June 25, 2009

A Study in Mediocrity: My Sister's Keeper

add to kirtsy

I'm not sure how people come up with these ideas. These horrendous stories that they think people might like. I haven't read My Sister's Keeper. And I don't intend to. For the same reason I haven't read The Notebook or A Walk to Remember. It's not just that they are sad. It's like the author has to drag you through every possible sadness that could happen and then rubs it in your face. It's like when I make 10 pounds of mashed potatoes for Thanksgiving, when 5 pounds will clearly do.

Here's the story: The parents (Cameron Diaz and Jason Patric) have a daughter and a son. The daughter gets cancer. She's very sick and the only way she'll live is if they manufacture a child to match the cancer daughter exactly, so that the healthy child could donate bone marrow, blood, tissue, etc. to the sick child. So the parents do - they manufacture Abigail Breslin. Her character grows up and decides that she is tired of donating herself to her sister and she hires a lawyer (Alec Baldwin) to help her become medically emancipated from her parents.

So we already have a heavy-handed story - ripe for manipulating the audience into squishing out a few tears, or a lot of tears, depending on your sensitivity. You pretty much know the outcome of the movie from the start and anytime the subject of a movie is a dying child, well, it kind of ruins any hope of enjoying your Friday night.

Then we get the cast: Cameron Diaz as the mother. Okay. So you can't see my pinky finger from where you are, but if you look at it real close, you'll see that it has more of a motherly instinct that Cameron Diaz. She is not believable for even two minutes as a mother. She exudes no compassion, no love, no sensitivity. I don't know why - it's just her.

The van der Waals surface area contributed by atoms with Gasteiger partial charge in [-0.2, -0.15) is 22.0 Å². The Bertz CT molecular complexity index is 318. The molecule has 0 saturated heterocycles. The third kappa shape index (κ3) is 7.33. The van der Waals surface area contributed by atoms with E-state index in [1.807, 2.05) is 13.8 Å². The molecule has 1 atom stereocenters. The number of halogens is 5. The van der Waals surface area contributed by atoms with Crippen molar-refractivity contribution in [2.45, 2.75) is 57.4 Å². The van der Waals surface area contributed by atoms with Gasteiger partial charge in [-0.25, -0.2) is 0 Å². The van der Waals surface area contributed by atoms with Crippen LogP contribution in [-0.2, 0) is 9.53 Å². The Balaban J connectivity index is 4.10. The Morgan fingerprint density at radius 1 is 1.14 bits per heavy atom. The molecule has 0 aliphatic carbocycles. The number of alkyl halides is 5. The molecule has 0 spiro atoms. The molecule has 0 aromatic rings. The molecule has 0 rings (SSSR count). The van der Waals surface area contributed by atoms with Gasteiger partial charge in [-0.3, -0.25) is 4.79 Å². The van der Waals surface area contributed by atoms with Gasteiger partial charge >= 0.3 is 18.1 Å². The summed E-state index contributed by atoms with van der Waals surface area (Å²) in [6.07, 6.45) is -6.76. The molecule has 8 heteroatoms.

Then we have Jason Patric, whose performance was not noticeably good or bad, he just was. Alec Baldwin, was painful to watch in his performance as the attorney. The script was poorly written, the lines predictable and lazy. One scene in particular made me cringe, when Abigail Breslin yells at her dad in an argument: "What about me dad? What about me?" I'm pretty sure I wrote that line into a civil war romance story I wrote when I was 12.

It was rather like watching a bad high school play - the acting was THAT good. It's not even worth the tears that you will probably cry because you will have had to pay $10.50 to watch Cameron Diaz try to be a mother, which she utterly fails at. She's pushing and pushing and pushing, but no baby/child/performance ever comes out, just air and a lot of dumb show. (Please note that I have chosen pictures which showcase her trying to act. It's noticeable, even in the stills.)

See it? Only if you like overly sentimental stories playacted by people masquerading as actors.

Opens everywhere Friday, June 26th. (That's tomorrow, in case you are buying your tickets in advance.)


daddylikeyblog said...

Your blog ROCKS. Just discovered it via Urban Weeds and have added you to my Lovely P-Town Lady Bloggers linklist. Keep up the good work, daaahhling!

Ivy said...

Huzzah! Another person who dislikes Miss Diaz not because of her stork-like leggy perfectness, but instead because of her complete inability to act. Bless your heart for sitting through the whole thing.

Laura/Da PFG said...

so you'll be purchasing the dvd, then? :P

Anonymous said...

I completely understand what you said about the movie- it pretty much sucked. But don't be too hasty to judge the book. As is the case with so many novels-turned-movies, the original work is far superior. Give it a try!